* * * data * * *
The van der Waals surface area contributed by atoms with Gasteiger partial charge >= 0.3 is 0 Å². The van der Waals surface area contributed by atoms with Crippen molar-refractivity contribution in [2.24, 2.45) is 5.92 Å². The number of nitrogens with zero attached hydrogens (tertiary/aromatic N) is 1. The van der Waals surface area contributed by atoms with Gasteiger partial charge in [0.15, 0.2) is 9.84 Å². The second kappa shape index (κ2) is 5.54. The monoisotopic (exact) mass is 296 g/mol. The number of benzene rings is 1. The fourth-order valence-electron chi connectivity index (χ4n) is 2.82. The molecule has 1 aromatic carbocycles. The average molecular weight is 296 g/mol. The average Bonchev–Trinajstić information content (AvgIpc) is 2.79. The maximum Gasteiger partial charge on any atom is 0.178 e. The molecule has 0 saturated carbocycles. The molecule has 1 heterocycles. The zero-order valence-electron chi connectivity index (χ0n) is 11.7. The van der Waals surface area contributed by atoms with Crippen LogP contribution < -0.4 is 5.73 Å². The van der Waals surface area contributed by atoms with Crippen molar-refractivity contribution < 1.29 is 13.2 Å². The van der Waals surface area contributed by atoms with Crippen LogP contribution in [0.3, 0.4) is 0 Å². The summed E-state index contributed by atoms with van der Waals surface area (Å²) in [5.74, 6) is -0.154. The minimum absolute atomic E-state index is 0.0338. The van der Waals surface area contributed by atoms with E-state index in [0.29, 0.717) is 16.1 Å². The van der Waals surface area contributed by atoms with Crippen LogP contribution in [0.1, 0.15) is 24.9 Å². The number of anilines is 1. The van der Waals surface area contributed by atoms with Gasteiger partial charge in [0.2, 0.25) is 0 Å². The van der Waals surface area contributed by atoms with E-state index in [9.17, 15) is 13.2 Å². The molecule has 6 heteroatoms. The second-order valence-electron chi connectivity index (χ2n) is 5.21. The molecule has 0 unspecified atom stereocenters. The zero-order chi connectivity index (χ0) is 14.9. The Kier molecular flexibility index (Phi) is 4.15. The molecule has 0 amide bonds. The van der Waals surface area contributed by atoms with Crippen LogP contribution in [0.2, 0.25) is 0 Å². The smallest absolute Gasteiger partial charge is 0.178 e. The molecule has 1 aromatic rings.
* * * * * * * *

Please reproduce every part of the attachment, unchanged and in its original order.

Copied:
The van der Waals surface area contributed by atoms with Gasteiger partial charge >= 0.3 is 0 Å². The van der Waals surface area contributed by atoms with Crippen molar-refractivity contribution in [2.24, 2.45) is 5.92 Å². The number of nitrogens with zero attached hydrogens (tertiary/aromatic N) is 1. The van der Waals surface area contributed by atoms with Gasteiger partial charge in [0.15, 0.2) is 9.84 Å². The second kappa shape index (κ2) is 5.54. The monoisotopic (exact) mass is 296 g/mol. The number of benzene rings is 1. The fourth-order valence-electron chi connectivity index (χ4n) is 2.82. The molecule has 1 aromatic carbocycles. The average molecular weight is 296 g/mol. The average Bonchev–Trinajstić information content (AvgIpc) is 2.79. The maximum Gasteiger partial charge on any atom is 0.178 e. The molecule has 0 saturated carbocycles. The molecule has 1 heterocycles. The zero-order valence-electron chi connectivity index (χ0n) is 11.7. The van der Waals surface area contributed by atoms with Crippen LogP contribution < -0.4 is 5.73 Å². The van der Waals surface area contributed by atoms with Crippen molar-refractivity contribution < 1.29 is 13.2 Å². The van der Waals surface area contributed by atoms with Crippen LogP contribution in [0.3, 0.4) is 0 Å². The summed E-state index contributed by atoms with van der Waals surface area (Å²) in [5.74, 6) is -0.154. The minimum absolute atomic E-state index is 0.0338. The van der Waals surface area contributed by atoms with E-state index in [0.29, 0.717) is 16.1 Å². The van der Waals surface area contributed by atoms with Crippen LogP contribution in [0.1, 0.15) is 24.9 Å². The number of anilines is 1. The van der Waals surface area contributed by atoms with Gasteiger partial charge in [0.2, 0.25) is 0 Å². The van der Waals surface area contributed by atoms with E-state index in [9.17, 15) is 13.2 Å². The molecule has 6 heteroatoms. The second-order valence-electron chi connectivity index (χ2n) is 5.21. The molecule has 0 unspecified atom stereocenters. The zero-order chi connectivity index (χ0) is 14.9. The Kier molecular flexibility index (Phi) is 4.15. The molecule has 0 amide bonds. The van der Waals surface area contributed by atoms with Crippen LogP contribution in [0.2, 0.25) is 0 Å². The smallest absolute Gasteiger partial charge is 0.178 e. The molecule has 1 aromatic rings.